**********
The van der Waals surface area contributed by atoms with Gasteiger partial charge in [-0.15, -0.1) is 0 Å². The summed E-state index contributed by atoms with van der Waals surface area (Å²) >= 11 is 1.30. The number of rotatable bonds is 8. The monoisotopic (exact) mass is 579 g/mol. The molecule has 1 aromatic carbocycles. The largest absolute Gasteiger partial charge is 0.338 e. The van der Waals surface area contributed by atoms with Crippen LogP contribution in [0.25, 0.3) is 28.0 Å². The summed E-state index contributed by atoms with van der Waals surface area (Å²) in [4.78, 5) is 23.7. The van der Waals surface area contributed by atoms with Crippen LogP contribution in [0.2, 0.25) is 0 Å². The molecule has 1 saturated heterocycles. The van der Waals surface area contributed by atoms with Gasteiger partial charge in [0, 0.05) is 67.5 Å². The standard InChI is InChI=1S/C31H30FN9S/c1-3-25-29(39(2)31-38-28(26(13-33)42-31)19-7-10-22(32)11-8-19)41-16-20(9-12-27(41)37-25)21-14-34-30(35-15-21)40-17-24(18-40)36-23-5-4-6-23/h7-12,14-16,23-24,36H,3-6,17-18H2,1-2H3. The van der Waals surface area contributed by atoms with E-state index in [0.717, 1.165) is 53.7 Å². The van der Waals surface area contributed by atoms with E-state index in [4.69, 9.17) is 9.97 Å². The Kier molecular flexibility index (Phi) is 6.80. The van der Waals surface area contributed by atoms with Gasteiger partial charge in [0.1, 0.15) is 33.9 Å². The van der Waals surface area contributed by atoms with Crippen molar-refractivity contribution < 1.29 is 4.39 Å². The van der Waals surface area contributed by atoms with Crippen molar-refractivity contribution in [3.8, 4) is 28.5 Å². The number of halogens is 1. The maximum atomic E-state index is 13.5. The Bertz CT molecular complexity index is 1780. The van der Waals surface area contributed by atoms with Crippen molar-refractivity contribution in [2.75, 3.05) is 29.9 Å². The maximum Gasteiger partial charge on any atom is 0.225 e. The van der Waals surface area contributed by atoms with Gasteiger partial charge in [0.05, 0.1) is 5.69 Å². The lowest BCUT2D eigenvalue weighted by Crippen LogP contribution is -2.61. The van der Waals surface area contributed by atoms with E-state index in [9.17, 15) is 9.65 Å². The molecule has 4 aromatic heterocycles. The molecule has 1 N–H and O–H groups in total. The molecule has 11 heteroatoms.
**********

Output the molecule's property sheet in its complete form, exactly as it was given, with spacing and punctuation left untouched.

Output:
The van der Waals surface area contributed by atoms with Gasteiger partial charge in [-0.15, -0.1) is 0 Å². The summed E-state index contributed by atoms with van der Waals surface area (Å²) >= 11 is 1.30. The number of rotatable bonds is 8. The monoisotopic (exact) mass is 579 g/mol. The molecule has 1 aromatic carbocycles. The largest absolute Gasteiger partial charge is 0.338 e. The van der Waals surface area contributed by atoms with Crippen LogP contribution in [0.25, 0.3) is 28.0 Å². The summed E-state index contributed by atoms with van der Waals surface area (Å²) in [4.78, 5) is 23.7. The van der Waals surface area contributed by atoms with Crippen LogP contribution in [0.2, 0.25) is 0 Å². The molecule has 1 saturated heterocycles. The van der Waals surface area contributed by atoms with Gasteiger partial charge in [0, 0.05) is 67.5 Å². The standard InChI is InChI=1S/C31H30FN9S/c1-3-25-29(39(2)31-38-28(26(13-33)42-31)19-7-10-22(32)11-8-19)41-16-20(9-12-27(41)37-25)21-14-34-30(35-15-21)40-17-24(18-40)36-23-5-4-6-23/h7-12,14-16,23-24,36H,3-6,17-18H2,1-2H3. The van der Waals surface area contributed by atoms with E-state index in [0.717, 1.165) is 53.7 Å². The van der Waals surface area contributed by atoms with E-state index in [4.69, 9.17) is 9.97 Å². The Kier molecular flexibility index (Phi) is 6.80. The van der Waals surface area contributed by atoms with Gasteiger partial charge in [0.1, 0.15) is 33.9 Å². The van der Waals surface area contributed by atoms with Crippen molar-refractivity contribution < 1.29 is 4.39 Å². The van der Waals surface area contributed by atoms with Crippen molar-refractivity contribution in [3.8, 4) is 28.5 Å². The number of halogens is 1. The maximum atomic E-state index is 13.5. The Bertz CT molecular complexity index is 1780. The van der Waals surface area contributed by atoms with Crippen molar-refractivity contribution in [2.75, 3.05) is 29.9 Å². The maximum Gasteiger partial charge on any atom is 0.225 e. The van der Waals surface area contributed by atoms with Gasteiger partial charge in [0.05, 0.1) is 5.69 Å². The lowest BCUT2D eigenvalue weighted by Crippen LogP contribution is -2.61. The van der Waals surface area contributed by atoms with E-state index in [9.17, 15) is 9.65 Å². The molecule has 4 aromatic heterocycles. The molecule has 1 N–H and O–H groups in total. The molecule has 11 heteroatoms.